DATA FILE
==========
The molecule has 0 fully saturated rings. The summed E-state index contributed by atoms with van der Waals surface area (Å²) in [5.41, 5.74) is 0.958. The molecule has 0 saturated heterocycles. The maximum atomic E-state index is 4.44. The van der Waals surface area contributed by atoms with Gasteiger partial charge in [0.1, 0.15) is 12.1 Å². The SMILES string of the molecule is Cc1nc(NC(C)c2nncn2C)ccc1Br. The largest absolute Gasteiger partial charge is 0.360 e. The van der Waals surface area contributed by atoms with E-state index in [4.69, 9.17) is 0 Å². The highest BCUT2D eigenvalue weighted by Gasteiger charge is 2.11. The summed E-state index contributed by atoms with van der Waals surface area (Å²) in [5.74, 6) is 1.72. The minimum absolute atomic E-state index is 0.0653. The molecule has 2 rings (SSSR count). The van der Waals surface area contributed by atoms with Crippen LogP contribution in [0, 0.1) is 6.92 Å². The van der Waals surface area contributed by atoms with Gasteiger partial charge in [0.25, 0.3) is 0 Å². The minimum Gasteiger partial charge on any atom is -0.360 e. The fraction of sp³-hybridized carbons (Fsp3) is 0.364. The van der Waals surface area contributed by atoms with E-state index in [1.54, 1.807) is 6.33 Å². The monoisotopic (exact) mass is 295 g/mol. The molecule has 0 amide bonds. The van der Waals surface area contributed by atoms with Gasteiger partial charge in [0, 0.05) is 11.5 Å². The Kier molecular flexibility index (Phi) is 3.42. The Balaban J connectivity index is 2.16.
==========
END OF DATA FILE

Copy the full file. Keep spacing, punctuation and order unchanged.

The molecule has 0 fully saturated rings. The summed E-state index contributed by atoms with van der Waals surface area (Å²) in [5.41, 5.74) is 0.958. The molecule has 0 saturated heterocycles. The maximum atomic E-state index is 4.44. The van der Waals surface area contributed by atoms with Gasteiger partial charge in [0.1, 0.15) is 12.1 Å². The SMILES string of the molecule is Cc1nc(NC(C)c2nncn2C)ccc1Br. The largest absolute Gasteiger partial charge is 0.360 e. The van der Waals surface area contributed by atoms with E-state index in [4.69, 9.17) is 0 Å². The highest BCUT2D eigenvalue weighted by Gasteiger charge is 2.11. The summed E-state index contributed by atoms with van der Waals surface area (Å²) in [5.74, 6) is 1.72. The minimum absolute atomic E-state index is 0.0653. The molecule has 2 rings (SSSR count). The van der Waals surface area contributed by atoms with Crippen LogP contribution in [0, 0.1) is 6.92 Å². The van der Waals surface area contributed by atoms with Gasteiger partial charge in [0.25, 0.3) is 0 Å². The minimum Gasteiger partial charge on any atom is -0.360 e. The fraction of sp³-hybridized carbons (Fsp3) is 0.364. The van der Waals surface area contributed by atoms with E-state index in [1.54, 1.807) is 6.33 Å². The monoisotopic (exact) mass is 295 g/mol. The molecule has 0 amide bonds. The van der Waals surface area contributed by atoms with Gasteiger partial charge in [0, 0.05) is 11.5 Å². The Kier molecular flexibility index (Phi) is 3.42. The Balaban J connectivity index is 2.16.